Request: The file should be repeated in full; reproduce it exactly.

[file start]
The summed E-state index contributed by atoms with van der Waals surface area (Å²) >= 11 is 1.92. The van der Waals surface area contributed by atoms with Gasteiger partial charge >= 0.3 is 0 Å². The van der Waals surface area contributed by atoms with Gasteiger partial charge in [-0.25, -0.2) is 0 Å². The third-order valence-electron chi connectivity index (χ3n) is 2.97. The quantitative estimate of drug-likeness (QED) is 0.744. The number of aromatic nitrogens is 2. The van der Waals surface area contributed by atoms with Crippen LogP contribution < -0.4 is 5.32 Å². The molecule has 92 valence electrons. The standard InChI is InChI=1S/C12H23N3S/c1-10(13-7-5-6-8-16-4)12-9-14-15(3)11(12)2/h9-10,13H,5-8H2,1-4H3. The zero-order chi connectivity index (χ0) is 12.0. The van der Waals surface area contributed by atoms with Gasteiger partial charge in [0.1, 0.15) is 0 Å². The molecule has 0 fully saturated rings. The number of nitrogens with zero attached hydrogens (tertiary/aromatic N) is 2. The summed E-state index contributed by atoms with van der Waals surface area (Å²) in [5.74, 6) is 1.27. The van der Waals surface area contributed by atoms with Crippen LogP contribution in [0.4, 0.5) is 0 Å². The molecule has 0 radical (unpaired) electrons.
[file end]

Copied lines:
The summed E-state index contributed by atoms with van der Waals surface area (Å²) >= 11 is 1.92. The van der Waals surface area contributed by atoms with Gasteiger partial charge >= 0.3 is 0 Å². The van der Waals surface area contributed by atoms with Gasteiger partial charge in [-0.25, -0.2) is 0 Å². The third-order valence-electron chi connectivity index (χ3n) is 2.97. The quantitative estimate of drug-likeness (QED) is 0.744. The number of aromatic nitrogens is 2. The van der Waals surface area contributed by atoms with Crippen LogP contribution < -0.4 is 5.32 Å². The molecule has 92 valence electrons. The standard InChI is InChI=1S/C12H23N3S/c1-10(13-7-5-6-8-16-4)12-9-14-15(3)11(12)2/h9-10,13H,5-8H2,1-4H3. The zero-order chi connectivity index (χ0) is 12.0. The van der Waals surface area contributed by atoms with Gasteiger partial charge in [0.1, 0.15) is 0 Å². The molecule has 0 fully saturated rings. The number of nitrogens with zero attached hydrogens (tertiary/aromatic N) is 2. The summed E-state index contributed by atoms with van der Waals surface area (Å²) in [5.74, 6) is 1.27. The van der Waals surface area contributed by atoms with Crippen LogP contribution in [0.4, 0.5) is 0 Å². The molecule has 0 radical (unpaired) electrons.